Anglican bishops letter: benefit cuts will have ‘deeply disproportionate effect’
The letter from 43 bishops to The Sunday Telegraph arguing benefits cuts will have a “deeply disproportionate” effect on children.
The Bill will mean that for each of the next three years, most financial support for families will increase by no more than 1 per cent, regardless of how much prices rise.
This is a change that will have a deeply disproportionate impact on families with children, pushing 200,000 children into poverty. A third of all households will be affected by the Bill, but nearly nine out of 10 families with children will be hit.
These are children and families from all walks of life. The Children’s Society calculates that a single parent with two children, working on an average wage as a nurse would lose £424 a year by 2015. A couple with three children and one earner, on an average wage as a corporal in the British Army, would lose £552 a year by 2015.
However, the change will hit the poorest the hardest. About 60 per cent of the savings from the uprating cap will come from the poorest third of households. Only 3 per cent will come from the wealthiest third.
If prices rise faster than expected, children and families will no longer have any protection against this. This transfers the risk of high inflation rates from the Treasury to children and families, which is unacceptable.
Children and families are already being hit hard by cuts to support, including those to tax credits, maternity benefits, and help with housing costs. They cannot afford this further hardship penalty. We are calling on the House of Lords to take action to protect children from the impact of this Bill.
Rt Rev Tim Stevens, Bishop of Leicester
Rt Rev John Packer, Bishop of Ripon and Leeds
Rt Rev Graham James, Bishop of Norwich
Rt Rev Paul Butler, Bishop of Southwell and Nottingham
Rt Rev Richard Frith, Bishop of Hull
Rt Rev Nick Baines, Bishop of Bradford
Rt Rev David Rossdale, Bishop of Grimsby
Rt Rev Alan Smith, Bishop of St Albans
Rt Rev David Walker, Bishop of Dudley
Rt Rev Michael Langrish, Bishop of Exeter
Rt Rev Humphrey Southern, Bishop of Repton
Rt Rev Chris Edmondson, Bishop of Bolton
Rt Rev Jonathan Clark, Bishop of Croydon
Rt Rev Trevor Willmott, Bishop of Dover
Rt Rev Adrian Newman, Bishop of Stepney
Rt Rev John Wraw, Bishop of Bradwell
Rt Rev James Newcome, Bishop of Carlisle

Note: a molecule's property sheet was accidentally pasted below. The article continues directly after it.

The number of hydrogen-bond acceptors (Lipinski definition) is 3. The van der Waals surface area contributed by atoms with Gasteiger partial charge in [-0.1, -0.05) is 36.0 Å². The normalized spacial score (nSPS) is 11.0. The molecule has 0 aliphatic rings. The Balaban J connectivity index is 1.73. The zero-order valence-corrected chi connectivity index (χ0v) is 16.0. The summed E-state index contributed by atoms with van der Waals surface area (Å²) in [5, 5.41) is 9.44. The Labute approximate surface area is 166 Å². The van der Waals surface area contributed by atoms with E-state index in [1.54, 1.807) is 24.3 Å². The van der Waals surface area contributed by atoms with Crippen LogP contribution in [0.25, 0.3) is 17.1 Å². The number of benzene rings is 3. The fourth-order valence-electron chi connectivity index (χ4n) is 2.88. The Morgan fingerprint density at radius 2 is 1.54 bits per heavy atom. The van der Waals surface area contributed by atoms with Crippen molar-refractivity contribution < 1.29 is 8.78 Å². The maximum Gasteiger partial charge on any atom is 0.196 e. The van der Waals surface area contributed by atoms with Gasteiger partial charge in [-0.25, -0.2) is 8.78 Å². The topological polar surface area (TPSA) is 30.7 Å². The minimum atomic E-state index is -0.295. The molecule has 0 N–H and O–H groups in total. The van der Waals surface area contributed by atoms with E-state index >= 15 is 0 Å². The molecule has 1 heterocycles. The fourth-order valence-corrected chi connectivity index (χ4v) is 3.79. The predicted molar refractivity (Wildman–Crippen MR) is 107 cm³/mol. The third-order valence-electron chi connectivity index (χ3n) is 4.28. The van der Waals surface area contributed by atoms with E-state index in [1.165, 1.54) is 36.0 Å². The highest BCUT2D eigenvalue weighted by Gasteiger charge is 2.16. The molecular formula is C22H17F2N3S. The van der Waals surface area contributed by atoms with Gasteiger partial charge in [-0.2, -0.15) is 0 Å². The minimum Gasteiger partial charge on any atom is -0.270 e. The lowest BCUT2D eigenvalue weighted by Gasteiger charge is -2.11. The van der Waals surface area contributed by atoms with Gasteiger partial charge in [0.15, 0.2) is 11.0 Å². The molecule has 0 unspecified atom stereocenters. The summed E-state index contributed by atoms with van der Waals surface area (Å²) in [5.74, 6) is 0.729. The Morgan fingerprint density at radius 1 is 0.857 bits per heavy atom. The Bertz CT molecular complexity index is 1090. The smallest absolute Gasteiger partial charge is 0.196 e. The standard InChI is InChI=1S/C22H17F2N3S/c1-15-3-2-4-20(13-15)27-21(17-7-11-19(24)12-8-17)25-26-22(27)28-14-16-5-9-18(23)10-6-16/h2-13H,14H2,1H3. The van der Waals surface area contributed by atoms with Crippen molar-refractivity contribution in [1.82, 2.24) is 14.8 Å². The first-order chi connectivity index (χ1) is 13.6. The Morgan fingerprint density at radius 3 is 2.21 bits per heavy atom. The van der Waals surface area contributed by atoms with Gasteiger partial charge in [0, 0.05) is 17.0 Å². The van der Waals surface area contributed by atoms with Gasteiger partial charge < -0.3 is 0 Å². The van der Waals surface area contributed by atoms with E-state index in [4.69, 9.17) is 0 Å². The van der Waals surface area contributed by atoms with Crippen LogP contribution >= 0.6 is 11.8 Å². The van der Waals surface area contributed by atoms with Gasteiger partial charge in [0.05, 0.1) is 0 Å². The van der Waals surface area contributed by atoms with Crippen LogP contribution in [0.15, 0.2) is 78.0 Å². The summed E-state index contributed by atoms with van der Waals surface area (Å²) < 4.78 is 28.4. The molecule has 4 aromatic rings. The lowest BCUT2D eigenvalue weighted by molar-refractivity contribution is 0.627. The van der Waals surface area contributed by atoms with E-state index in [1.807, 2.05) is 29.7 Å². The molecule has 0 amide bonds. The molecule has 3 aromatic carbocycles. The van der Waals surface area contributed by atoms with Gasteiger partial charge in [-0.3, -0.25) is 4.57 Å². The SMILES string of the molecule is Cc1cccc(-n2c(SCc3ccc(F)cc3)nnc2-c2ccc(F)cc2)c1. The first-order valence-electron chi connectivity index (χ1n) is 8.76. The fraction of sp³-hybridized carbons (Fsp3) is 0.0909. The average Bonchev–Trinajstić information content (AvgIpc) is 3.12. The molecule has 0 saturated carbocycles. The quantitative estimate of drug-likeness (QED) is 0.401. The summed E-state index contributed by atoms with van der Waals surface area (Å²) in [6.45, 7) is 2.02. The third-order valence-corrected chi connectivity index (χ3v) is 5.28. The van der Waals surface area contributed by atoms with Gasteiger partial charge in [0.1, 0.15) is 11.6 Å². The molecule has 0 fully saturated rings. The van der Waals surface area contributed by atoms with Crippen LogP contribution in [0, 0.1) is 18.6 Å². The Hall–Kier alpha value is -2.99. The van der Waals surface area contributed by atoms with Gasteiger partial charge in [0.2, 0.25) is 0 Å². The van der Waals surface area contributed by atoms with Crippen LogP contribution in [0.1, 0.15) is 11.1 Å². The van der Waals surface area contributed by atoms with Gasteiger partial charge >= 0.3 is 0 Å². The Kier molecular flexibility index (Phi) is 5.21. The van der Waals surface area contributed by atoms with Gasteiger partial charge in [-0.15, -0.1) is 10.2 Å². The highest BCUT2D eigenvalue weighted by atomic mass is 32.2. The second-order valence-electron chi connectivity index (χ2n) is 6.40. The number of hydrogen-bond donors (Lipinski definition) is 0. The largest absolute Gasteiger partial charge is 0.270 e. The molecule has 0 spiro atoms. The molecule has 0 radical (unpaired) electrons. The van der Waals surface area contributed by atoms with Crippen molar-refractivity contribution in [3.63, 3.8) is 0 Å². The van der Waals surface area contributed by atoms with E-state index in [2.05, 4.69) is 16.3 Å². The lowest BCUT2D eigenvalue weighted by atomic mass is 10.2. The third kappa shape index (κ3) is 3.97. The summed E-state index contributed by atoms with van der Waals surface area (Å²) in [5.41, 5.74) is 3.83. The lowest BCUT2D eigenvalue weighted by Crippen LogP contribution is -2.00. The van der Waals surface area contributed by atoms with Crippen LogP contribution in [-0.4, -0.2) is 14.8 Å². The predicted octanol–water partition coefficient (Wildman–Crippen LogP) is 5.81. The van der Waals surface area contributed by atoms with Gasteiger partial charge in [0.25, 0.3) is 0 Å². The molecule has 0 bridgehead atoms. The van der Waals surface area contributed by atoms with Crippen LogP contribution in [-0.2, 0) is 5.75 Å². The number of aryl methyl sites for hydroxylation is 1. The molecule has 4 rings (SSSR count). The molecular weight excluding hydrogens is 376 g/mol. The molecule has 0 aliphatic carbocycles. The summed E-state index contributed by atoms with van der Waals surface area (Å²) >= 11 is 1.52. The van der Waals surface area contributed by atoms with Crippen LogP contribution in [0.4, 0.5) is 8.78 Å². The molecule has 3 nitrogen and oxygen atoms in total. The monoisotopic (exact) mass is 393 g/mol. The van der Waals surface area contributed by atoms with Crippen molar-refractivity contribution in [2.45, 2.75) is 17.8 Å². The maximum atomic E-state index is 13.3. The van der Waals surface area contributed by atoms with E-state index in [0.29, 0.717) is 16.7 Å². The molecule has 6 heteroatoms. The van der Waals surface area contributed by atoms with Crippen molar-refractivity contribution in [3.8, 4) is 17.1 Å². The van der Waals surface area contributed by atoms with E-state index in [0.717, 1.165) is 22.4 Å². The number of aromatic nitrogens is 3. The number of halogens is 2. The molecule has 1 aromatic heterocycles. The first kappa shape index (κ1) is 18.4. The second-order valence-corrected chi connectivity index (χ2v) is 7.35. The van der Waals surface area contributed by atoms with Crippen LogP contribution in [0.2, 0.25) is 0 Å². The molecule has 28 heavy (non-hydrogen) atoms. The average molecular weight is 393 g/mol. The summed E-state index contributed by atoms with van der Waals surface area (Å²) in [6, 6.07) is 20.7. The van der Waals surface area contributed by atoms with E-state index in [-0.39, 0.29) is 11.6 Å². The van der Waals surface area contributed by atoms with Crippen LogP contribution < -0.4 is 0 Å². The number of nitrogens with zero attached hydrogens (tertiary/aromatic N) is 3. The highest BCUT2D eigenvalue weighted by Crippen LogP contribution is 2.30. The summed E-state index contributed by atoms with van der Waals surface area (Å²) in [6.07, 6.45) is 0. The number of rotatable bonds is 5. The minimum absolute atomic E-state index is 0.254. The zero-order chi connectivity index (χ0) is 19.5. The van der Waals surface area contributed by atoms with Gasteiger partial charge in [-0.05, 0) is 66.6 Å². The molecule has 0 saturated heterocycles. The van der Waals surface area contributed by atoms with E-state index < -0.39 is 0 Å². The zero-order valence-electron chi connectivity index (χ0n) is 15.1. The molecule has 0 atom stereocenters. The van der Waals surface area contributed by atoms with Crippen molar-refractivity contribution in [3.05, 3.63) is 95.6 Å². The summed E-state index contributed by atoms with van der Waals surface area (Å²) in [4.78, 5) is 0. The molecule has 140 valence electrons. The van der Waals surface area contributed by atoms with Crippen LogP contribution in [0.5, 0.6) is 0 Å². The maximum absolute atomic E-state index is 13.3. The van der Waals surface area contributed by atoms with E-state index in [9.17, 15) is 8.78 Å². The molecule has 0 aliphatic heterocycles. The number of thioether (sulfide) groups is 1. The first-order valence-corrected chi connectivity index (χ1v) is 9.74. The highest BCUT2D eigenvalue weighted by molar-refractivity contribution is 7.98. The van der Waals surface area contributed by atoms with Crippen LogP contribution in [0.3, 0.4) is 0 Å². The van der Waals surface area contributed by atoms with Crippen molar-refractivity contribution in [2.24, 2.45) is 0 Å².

Rt Rev Peter Burrows, Bishop of Doncaster
Rt Rev Keith Sinclair, Bishop of Birkenhead
Rt Rev Clive Young, Bishop of Dunwich
Rt Rev Tim Thornton, Bishop of Truro
Rt Rev Steven Croft, Bishop of Sheffield
Rt Rev Jonathan Gledhill, Bishop of Lichfield
Rt Rev John Inge, Bishop of Worcester
Rt Rev Peter Price, Bishop of Bath and Wells
Rt Rev Stephen Conway, Bishop of Ely
Rt Rev Alistair Redfern, Bishop of Derby
Rt Rev James Langstaff, Bishop of Rochester
Rt Rev James Bell, Bishop of Knaresborough
Rt Rev Mike Hill, Bishop of Bristol
Rt Rev Christopher Chessun, Bishop of Southwark
Rt Rev Nigel Stock, Bishop of St Edmundsbury and Ipswich
Rt Rev John Pritchard, Bishop of Oxford
Rt Rev Ian Brackley, Bishop of Dorking
Rt Rev Jonathan Frost, Bishop of Southampton
Rt Rev Stephen Platten, Bishop of Wakefield
Rt Rev David Thomson, Bishop of Huntingdon
Rt Rev John Holbrook, Bishop of Brixworth
Rt Rev Tim Dakin, Bishop of Winchester
Rt Rev Peter Hancock, Bishop of Basingstoke
Rt Rev Andrew Proud, Bishop of Reading
Rt Rev Anthony Priddis, Bishop of Hereford
This report, from the English newspaper ‘The Telegraph’, signals a hopeful movement towards obtaining Justice for the Poor by the Bishops of the Church of England – under their newly-appointed Archbishop-Elect, ++Justin Welby and his colleague the Archbishop of York, ++Dr. John Sentamu.
Although, constitutionally, because of the Church-State relationship, the names of the two Archbishops’ do not appear on this Letter to the Government; they are both intent on showing their overt support for this pastoral initiative – in the face of probably increasing hardship for children and vulnerable young families – if the Government Measure to cap the benefits of such people is passed under the proposed conditions.
Here is the Church of England – against the advice of some of her critics – sticking her neck out on an issue of great importance to people on the margins of society. This speaks well of the future path of the Church, which is meant to care for such people – sometimes against the ruling powers-that-be in government.
Father Ron Smith, Christchurch, New Zealand